Power in AC Circuit

AC circuits are usually three-phase for electrical distribution and electrical transmission purposes. Single phase circuits are commonly used in our domestic supply system.

The total power of a three-phase AC circuit is equal to three times the single phase power.

So if the power in a single phase of a three-phase system is ‘P’, then the total power of the three-phase system would by 3P (provided the three-phase system is perfectly balanced).

But if the three-phase system is not exactly balanced, then the total power of the system would be the sum of the power of individual phases.

Suppose, in a three phase system, the power at R phase is PR , at Y phase is PY and at B phase is PB, then total power of the system would be

This is simple scalar sum, since power is a scalar quantity. This is the season, if we consider only single phase during calculating and analyzing of three phase power, it is enough.

Let us consider, network A is electrically connected with network B as shown in the figure below:

electrically connected network

Let us consider the expression of the voltage waveform of a single phase system is:

Where V is the amplitude of the waveform, ω is the angular velocity of propagation of the wave.

Now, consider the current of the system is i(t) and this current has a phase difference from the voltage by an angle φ. That means current wave propagates with φ radiant lag in respect of the voltage. The voltage and current waveform can be represented graphically as shown below:

voltage waveform

The current waveform in this case can be represented as:

current voltage waveform

Now, the expression of the instantaneous power,

[where Vrms and Irms is the root mean square value of voltage and current waveform]

Now, let us plot the term P versus time,

p versus time

It is seen from the graph that, the term P does not have any negative value. So, it will have a nonzero average value. It is sinusoidal with a frequency twice of system frequency. Let us now plot second term of the power equation, i.e. Q.

second term of power equation

This is purely sinusoidal and has a zero average value. So from of these two graphs, it is clear that P is the component of power in an AC circuit, which actually transported from network A to network B. This power is consumed in network B as electric power.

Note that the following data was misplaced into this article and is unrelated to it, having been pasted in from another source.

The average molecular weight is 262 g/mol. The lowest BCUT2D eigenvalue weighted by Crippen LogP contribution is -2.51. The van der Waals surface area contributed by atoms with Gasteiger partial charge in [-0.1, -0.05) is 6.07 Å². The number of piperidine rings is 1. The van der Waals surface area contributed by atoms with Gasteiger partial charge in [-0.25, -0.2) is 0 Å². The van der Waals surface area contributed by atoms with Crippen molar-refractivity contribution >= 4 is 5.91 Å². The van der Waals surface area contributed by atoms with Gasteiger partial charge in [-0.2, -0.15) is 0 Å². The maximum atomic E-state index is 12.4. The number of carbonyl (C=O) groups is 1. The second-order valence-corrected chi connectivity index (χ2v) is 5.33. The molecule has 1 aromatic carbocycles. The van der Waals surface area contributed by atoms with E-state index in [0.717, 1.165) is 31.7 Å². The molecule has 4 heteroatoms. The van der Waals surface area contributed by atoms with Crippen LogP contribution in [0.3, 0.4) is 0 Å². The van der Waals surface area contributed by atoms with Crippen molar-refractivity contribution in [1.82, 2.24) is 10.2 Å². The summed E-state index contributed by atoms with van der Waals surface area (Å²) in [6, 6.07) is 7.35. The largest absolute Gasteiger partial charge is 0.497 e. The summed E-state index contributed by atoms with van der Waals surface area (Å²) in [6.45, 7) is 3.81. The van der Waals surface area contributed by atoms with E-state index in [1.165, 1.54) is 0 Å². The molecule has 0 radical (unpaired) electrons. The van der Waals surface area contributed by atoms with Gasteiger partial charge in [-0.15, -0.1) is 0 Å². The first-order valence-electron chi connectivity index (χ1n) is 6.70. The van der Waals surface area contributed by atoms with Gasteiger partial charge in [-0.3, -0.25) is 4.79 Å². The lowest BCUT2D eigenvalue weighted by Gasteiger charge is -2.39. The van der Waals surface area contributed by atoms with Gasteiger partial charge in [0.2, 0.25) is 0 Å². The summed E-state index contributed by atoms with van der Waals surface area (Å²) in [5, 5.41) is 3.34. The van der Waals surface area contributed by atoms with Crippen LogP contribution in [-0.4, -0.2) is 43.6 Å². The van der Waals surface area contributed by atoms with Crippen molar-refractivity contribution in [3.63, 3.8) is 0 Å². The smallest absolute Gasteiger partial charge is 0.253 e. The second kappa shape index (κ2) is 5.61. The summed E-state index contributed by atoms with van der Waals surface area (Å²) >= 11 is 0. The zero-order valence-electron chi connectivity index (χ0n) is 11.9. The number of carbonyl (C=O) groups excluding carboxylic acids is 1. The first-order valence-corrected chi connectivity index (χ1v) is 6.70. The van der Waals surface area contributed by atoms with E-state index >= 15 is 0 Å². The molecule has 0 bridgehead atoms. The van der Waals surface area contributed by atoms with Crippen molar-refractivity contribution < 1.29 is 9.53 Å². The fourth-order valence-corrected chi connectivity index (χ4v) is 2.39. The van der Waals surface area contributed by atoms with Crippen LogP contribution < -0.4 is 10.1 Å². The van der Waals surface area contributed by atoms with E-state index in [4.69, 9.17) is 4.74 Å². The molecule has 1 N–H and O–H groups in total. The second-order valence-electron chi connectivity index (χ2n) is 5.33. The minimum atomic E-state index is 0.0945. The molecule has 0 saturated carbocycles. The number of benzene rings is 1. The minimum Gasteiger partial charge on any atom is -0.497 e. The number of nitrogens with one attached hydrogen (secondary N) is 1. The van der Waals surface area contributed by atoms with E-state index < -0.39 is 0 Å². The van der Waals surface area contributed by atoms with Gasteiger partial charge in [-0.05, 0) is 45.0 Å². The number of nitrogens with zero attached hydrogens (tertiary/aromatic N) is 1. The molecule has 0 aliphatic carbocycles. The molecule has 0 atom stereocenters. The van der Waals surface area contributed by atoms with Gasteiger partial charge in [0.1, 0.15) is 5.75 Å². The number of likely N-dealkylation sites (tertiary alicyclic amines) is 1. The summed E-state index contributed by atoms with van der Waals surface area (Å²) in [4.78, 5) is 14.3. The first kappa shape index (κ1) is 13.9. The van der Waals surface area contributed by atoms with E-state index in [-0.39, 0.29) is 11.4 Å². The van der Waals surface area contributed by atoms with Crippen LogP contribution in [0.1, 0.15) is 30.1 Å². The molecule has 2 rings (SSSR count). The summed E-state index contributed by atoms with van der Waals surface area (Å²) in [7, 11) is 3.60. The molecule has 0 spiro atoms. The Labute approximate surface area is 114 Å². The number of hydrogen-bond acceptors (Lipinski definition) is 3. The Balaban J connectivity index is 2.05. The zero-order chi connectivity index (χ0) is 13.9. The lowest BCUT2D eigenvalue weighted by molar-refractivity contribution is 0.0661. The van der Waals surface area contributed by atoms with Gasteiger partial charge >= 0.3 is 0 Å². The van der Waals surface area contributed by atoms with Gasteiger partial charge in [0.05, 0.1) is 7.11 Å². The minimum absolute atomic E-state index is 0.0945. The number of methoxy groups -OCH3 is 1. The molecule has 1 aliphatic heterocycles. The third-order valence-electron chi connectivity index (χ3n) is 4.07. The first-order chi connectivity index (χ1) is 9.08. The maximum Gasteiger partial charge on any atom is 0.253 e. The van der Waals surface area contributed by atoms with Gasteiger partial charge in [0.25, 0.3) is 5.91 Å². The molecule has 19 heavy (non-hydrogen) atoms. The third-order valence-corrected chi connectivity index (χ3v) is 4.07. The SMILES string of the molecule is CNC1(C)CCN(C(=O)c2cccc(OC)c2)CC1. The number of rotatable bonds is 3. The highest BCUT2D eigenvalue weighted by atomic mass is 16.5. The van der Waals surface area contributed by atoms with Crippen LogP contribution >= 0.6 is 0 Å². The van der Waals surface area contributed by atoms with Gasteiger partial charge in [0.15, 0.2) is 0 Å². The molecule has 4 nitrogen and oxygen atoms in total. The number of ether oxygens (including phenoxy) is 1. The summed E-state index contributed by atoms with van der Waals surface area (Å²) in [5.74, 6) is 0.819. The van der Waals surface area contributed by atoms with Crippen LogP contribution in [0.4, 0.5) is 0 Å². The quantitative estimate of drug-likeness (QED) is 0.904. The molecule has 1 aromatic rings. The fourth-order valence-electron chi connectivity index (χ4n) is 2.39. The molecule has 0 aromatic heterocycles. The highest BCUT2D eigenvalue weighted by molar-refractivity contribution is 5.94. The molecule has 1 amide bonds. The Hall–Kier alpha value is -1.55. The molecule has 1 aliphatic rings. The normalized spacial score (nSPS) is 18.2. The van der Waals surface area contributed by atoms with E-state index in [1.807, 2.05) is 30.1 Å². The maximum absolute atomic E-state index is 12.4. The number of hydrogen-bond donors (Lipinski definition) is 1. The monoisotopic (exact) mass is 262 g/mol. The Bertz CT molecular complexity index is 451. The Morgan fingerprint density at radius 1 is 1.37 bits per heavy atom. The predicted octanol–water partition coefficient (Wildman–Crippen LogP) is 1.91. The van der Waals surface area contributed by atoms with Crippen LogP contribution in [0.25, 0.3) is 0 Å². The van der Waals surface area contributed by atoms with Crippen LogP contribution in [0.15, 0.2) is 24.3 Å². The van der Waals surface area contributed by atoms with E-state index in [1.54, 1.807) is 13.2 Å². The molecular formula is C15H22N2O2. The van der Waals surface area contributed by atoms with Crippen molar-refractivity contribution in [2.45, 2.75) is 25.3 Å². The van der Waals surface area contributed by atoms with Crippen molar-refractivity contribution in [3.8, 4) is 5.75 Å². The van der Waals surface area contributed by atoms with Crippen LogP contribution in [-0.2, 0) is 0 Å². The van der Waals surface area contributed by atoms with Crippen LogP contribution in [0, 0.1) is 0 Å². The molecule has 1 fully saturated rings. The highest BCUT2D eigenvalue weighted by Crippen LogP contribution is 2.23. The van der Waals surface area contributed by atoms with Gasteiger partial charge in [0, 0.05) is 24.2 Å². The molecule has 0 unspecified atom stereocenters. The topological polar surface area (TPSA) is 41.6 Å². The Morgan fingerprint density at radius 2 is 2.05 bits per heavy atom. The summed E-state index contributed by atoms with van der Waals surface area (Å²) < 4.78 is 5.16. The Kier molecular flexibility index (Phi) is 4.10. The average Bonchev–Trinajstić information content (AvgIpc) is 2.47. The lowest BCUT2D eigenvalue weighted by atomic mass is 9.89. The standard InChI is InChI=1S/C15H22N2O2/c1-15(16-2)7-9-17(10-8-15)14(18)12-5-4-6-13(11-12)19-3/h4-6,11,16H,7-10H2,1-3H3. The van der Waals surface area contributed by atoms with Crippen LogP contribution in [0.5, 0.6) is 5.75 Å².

Q on the other hand does not really flow from network A to network B. Rather it oscillate between network A and B. This is also component of power, actually flowing into and out of the inductor, capacitor like energy storage elements of the network.

Here, P is known as the real or active part of the power and Q is known as imaginary or reactive part of the power.

Hence, P is called real power or active power, and Q is called imaginary or active power. The unit of active power is Watt, whereas the unit of reactive power is Voltage Ampere Reactive or VAR.

We have already considered,

where, S is the product of root mean value of voltage and current i.e.

This product of RMS value of voltage and current of a system is referred as apparent power is Voltage Ampere or VA. So,

This can be represented in complex form as

Again, the expression of the real power is

where ɸ is the angle between voltage and current phasor. So,

So, here in the expression P, cos ɸ is the factor which determines the real power component of an apparent power S.

This is why the term cos ɸ in the expression of real power is called power factor. For both positive and negative value of ɸ, cos ɸ is always positive.

This implies, regardless of the sign of ɸ (which is dependent on whether the current is lagging or leading the voltage) real power is always positive.

That means it flows from the sending end (Network A) to receiving end (Network B). We have also shown the same earlier when looking at the waveform for real power.

Now if the current is leading the voltage, then the angle between voltage and current phasor is negative, taking the voltage phasor as reference:

Voltage phasor

In that case the reactive component of the power is negative,

Power Triangle

The relation between apparent power to active power and reactive power can be represented in trigonometric form as shown below.

power triangle

Now, if current is lagging the voltage the angle between voltage and current phasor is positive, taking the voltage phasor as reference.

In this case, the reactive component of power is positive. Since,

The power triangle is represented as shown below.

the power triangle

If the impedance of the network is capacitive, the current leads the voltage, and in case of inductive network the current lags voltage. So we can conclude, the reactive power is negative in the case of capacitive reactance and it is positive and in the case of inductive reactance.

If the network is purely resistive, there would not be any angular difference between current and voltage. Hence,

So the reactive power in this case would be,

Thus, there is no reactive power generated or consumed in the network.

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